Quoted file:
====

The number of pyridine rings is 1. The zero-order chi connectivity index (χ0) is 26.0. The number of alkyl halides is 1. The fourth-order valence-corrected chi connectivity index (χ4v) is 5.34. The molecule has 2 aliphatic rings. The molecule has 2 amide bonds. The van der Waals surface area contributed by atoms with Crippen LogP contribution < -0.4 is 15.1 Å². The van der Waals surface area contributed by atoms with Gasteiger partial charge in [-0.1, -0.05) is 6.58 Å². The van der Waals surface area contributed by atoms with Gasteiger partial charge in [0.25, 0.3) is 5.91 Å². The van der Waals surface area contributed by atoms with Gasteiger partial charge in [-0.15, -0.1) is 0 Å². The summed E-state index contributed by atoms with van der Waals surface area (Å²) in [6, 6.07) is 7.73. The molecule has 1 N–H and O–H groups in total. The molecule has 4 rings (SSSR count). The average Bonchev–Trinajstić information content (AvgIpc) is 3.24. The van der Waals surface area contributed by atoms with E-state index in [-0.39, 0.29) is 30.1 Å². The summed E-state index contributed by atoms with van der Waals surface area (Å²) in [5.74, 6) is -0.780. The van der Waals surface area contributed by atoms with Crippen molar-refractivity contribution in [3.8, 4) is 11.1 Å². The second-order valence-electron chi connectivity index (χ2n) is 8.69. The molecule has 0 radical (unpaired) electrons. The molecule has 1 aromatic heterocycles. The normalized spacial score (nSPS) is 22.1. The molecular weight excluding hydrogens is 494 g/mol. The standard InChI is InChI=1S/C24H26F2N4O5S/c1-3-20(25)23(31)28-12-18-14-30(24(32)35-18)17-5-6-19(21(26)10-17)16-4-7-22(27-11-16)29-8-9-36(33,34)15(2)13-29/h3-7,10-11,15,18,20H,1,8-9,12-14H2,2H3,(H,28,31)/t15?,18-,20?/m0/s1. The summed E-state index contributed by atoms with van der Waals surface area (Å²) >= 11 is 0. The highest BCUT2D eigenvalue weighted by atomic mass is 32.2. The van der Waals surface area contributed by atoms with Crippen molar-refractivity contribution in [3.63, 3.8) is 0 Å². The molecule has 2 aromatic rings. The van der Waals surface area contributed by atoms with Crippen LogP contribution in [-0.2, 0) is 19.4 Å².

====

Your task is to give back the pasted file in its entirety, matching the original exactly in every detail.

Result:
The number of pyridine rings is 1. The zero-order chi connectivity index (χ0) is 26.0. The number of alkyl halides is 1. The fourth-order valence-corrected chi connectivity index (χ4v) is 5.34. The molecule has 2 aliphatic rings. The molecule has 2 amide bonds. The van der Waals surface area contributed by atoms with Crippen LogP contribution < -0.4 is 15.1 Å². The van der Waals surface area contributed by atoms with Gasteiger partial charge in [-0.1, -0.05) is 6.58 Å². The van der Waals surface area contributed by atoms with Gasteiger partial charge in [0.25, 0.3) is 5.91 Å². The van der Waals surface area contributed by atoms with Gasteiger partial charge in [-0.15, -0.1) is 0 Å². The summed E-state index contributed by atoms with van der Waals surface area (Å²) in [6, 6.07) is 7.73. The molecule has 1 N–H and O–H groups in total. The molecule has 4 rings (SSSR count). The average Bonchev–Trinajstić information content (AvgIpc) is 3.24. The van der Waals surface area contributed by atoms with E-state index in [-0.39, 0.29) is 30.1 Å². The summed E-state index contributed by atoms with van der Waals surface area (Å²) in [5.74, 6) is -0.780. The van der Waals surface area contributed by atoms with Crippen molar-refractivity contribution in [3.8, 4) is 11.1 Å². The second-order valence-electron chi connectivity index (χ2n) is 8.69. The molecule has 0 radical (unpaired) electrons. The molecule has 1 aromatic heterocycles. The normalized spacial score (nSPS) is 22.1. The molecular weight excluding hydrogens is 494 g/mol. The standard InChI is InChI=1S/C24H26F2N4O5S/c1-3-20(25)23(31)28-12-18-14-30(24(32)35-18)17-5-6-19(21(26)10-17)16-4-7-22(27-11-16)29-8-9-36(33,34)15(2)13-29/h3-7,10-11,15,18,20H,1,8-9,12-14H2,2H3,(H,28,31)/t15?,18-,20?/m0/s1. The summed E-state index contributed by atoms with van der Waals surface area (Å²) >= 11 is 0. The highest BCUT2D eigenvalue weighted by atomic mass is 32.2. The van der Waals surface area contributed by atoms with Crippen molar-refractivity contribution in [3.63, 3.8) is 0 Å². The molecule has 2 aromatic rings. The van der Waals surface area contributed by atoms with Crippen LogP contribution in [-0.2, 0) is 19.4 Å².